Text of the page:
We are very ambitious about ensuring that the programme continues to expand because the information is there, the knowledge, the learning is there, it’s just a question of finding the right partners to be able to distribute it to as many women as possible.

A woman entrepreneur, Ivonne Ocrospoma, sits in a wooden chair in front of a window. She is wearing a black and white dress with plant patterns on it. She is holding out a phone with the HerVenture app on the screen and she is smiling.
Ivonne Ocrospoma, Managing Director of L&L translation services and HerVenture user, Guyana

Yes, it’s very exciting that we have now reached 100,000 users through the HerVenture app, which is fantastic. And talking about technology theory, how can the Foundation continue to remain relevant? How do you see us continuing to harness technology in order to lead us into the future?

Well, this is the most relevant question, I think, for the Foundation. Because as I said, we’ve always wanted to be innovators, we don’t want to have a huge organisation. What we want to do is to take a concept, prove the concept, and then share it. Technology changes all the time, so we have to also adapt our technology.

Now, of course, because we’re working in low and middle income countries, there is a bit of a lag. But on the other hand, sometimes in lower middle income countries, I think, for example, mobile money, they can actually be ahead of using mobile money, because they haven’t had the traditional banking system, for example. So, it’s not always the case when working in low and middle income countries, that the latest technology isn’t available.

At the moment, of course, everybody’s talking about AI. We are looking at how we can incorporate AI and whatever else this ever changing tech landscape throws us to improve the offer that we make to women entrepreneurs. We’re also very conscious that there’s a huge technology gap, particularly between men and women in all countries, more so I think in low and middle income countries. So we also want to make sure our technology is broadly available.

One example of that is what we did with HerVenture app in South Africa. Data can be hugely expensive there, so we worked with our partners to ensure that the apps learning modules could be available offline. You can just download them in one go, and then slowly work your way through them. That’s very helpful, particularly in rural areas.

I saw for myself when I went to Guyana recently, our local technology partner there, a mobile phone operator, actually took mobile hubs into the rural areas. They provided internet access, which allowed the local people to come and download our app for free. Then they could go away and use it in a way that suited them, in the time that they had available. There’s this balance of bringing in technology whilst recognising that the expense of technology isn’t always available to people on low income.

We’ve actually just released our new research with partners at Intuit. It highlights the vital importance of ensuring women entrepreneurs are able to fully harness and utilise generative AI to their advantage. Many of your people have used chat GPT, I’ve even used it myself. But research has shown that more men than women use AI in their professional or personal lives, 54% to 35%. We wanted to look and see how women entrepreneurs are using AI or how they are even getting access to it. We found that many of the women already use AI to create marketing materials, generate new ideas or write content for emails or other communications. But then the women responded to us that they want more training and support so they can use the opportunities that AI offers to support their businesses.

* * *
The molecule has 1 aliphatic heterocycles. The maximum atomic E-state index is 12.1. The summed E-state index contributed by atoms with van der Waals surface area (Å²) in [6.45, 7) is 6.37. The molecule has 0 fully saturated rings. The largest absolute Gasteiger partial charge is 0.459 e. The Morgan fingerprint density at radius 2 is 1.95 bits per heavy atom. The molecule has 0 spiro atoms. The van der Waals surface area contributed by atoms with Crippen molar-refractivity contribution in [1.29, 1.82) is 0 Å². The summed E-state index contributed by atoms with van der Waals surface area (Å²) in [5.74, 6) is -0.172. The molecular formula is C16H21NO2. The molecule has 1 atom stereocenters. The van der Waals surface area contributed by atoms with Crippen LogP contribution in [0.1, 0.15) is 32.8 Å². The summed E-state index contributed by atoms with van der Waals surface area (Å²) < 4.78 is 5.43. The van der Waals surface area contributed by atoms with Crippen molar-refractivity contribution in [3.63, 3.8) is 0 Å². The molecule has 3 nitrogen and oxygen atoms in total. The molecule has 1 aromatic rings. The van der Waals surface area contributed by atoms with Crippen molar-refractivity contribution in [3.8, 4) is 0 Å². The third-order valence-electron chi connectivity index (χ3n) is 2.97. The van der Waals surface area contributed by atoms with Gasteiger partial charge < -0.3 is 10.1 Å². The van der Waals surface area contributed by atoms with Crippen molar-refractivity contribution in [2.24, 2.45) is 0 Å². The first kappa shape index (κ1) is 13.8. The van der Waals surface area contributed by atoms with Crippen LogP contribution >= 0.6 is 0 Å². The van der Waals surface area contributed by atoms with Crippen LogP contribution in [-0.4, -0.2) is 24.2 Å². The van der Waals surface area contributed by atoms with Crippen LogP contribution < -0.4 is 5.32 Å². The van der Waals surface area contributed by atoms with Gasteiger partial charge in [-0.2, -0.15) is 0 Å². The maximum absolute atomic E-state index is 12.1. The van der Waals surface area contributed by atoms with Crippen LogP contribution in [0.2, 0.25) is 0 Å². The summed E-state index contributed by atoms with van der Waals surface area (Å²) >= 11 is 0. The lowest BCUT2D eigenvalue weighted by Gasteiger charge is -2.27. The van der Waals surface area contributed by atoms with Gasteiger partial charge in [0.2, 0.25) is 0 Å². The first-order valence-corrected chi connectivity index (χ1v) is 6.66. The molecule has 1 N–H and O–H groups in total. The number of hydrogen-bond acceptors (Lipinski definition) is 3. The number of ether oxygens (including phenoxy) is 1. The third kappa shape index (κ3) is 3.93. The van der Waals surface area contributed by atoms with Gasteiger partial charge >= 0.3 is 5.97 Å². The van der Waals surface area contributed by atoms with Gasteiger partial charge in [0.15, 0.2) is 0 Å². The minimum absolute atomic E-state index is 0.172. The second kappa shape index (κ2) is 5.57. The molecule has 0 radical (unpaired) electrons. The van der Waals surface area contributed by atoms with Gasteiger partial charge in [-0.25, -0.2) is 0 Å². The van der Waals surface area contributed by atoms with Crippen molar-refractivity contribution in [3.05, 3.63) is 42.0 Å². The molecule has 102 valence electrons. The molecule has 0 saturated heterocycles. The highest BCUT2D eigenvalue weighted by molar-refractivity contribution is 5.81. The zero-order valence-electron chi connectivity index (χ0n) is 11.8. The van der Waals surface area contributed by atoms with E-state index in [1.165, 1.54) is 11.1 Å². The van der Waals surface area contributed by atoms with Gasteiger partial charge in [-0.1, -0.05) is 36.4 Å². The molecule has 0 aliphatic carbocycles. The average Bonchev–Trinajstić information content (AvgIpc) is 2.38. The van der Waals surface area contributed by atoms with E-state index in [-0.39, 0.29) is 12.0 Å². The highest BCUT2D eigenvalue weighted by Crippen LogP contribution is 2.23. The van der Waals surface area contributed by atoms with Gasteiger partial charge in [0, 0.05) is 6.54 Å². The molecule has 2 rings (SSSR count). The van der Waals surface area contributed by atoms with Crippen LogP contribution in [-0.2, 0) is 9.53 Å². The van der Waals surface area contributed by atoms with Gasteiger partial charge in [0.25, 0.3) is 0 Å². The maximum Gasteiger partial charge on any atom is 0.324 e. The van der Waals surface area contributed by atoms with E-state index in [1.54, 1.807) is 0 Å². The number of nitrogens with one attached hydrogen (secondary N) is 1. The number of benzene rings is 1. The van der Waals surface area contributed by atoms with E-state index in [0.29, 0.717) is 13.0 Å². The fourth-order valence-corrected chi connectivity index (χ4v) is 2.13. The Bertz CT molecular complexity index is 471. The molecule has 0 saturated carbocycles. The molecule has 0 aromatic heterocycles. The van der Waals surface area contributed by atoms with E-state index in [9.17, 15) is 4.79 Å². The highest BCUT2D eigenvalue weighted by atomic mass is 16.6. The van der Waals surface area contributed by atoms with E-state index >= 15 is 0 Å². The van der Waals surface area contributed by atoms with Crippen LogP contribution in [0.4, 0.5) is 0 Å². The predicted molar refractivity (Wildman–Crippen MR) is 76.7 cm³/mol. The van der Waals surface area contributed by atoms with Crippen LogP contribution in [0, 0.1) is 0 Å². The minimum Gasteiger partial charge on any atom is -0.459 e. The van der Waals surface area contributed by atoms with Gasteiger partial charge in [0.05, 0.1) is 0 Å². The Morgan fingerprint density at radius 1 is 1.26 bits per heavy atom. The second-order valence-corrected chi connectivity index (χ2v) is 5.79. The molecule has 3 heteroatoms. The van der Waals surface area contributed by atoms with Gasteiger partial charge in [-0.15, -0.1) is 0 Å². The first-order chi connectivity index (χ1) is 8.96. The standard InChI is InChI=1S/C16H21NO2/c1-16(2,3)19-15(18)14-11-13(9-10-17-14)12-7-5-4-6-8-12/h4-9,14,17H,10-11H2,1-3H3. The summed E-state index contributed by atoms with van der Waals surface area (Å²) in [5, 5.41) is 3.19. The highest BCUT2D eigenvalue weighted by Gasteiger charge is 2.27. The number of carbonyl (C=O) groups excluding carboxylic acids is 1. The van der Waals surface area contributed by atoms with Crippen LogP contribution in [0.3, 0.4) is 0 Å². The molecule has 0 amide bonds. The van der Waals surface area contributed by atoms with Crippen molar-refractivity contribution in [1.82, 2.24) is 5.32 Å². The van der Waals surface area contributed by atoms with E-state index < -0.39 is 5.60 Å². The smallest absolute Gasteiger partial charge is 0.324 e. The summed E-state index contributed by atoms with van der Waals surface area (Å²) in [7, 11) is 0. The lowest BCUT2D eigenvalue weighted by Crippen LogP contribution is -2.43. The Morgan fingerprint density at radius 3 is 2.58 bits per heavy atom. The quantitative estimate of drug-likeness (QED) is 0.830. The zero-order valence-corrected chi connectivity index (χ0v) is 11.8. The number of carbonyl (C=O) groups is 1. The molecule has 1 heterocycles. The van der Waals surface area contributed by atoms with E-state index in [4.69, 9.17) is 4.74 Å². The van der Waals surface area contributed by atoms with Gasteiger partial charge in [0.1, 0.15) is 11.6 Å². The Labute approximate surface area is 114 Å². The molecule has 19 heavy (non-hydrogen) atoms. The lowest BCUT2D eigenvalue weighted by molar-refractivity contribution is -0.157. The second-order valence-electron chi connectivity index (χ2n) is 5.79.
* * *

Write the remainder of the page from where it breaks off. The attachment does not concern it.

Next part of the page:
We’re going to use this research to help us join in the conversations at the UN Commission on the Status of Women and other key global platforms to look at how we can ensure that women’s Digital Inclusion encompasses AI.

At the same time, of course, we always have to remember that there are disadvantages to technology for women. I only need to mention safe spaces, harassment, trolling, and other online abuses. So again, it’s about developing programmes and help through our app for women entrepreneurs to get the best out of technology and the new AI that’s coming through, while also being able to manage the disadvantages and be able to understand how you can avoid abuse or exploitation, including financial exploitation. Being led to believe you’re getting some sort of business relationship, when in fact, what they’re doing is taking your money. This happens too often. So this is the latest way that the Foundation uses its expertise in technology, and its knowledge of what women entrepreneurs want or need to try and shape the agenda and give them voices and opportunity to participate in the discussions.

I know that you are incredibly active in your support for the organisation, and that you have visited many of our programme countries. I mean, you mentioned Guyana a few months ago. Are there any stories or conversations that you’ve had with women entrepreneurs that have really brought home the impact of our work? I would love to hear some of your favourite stories or anecdotes.

I absolutely love going and visiting our programmes and meeting the fantastic women that we work with. I was lucky enough, just last summer, to go to Guyana, where we’re running three of our programmes. It’s been a tremendous success.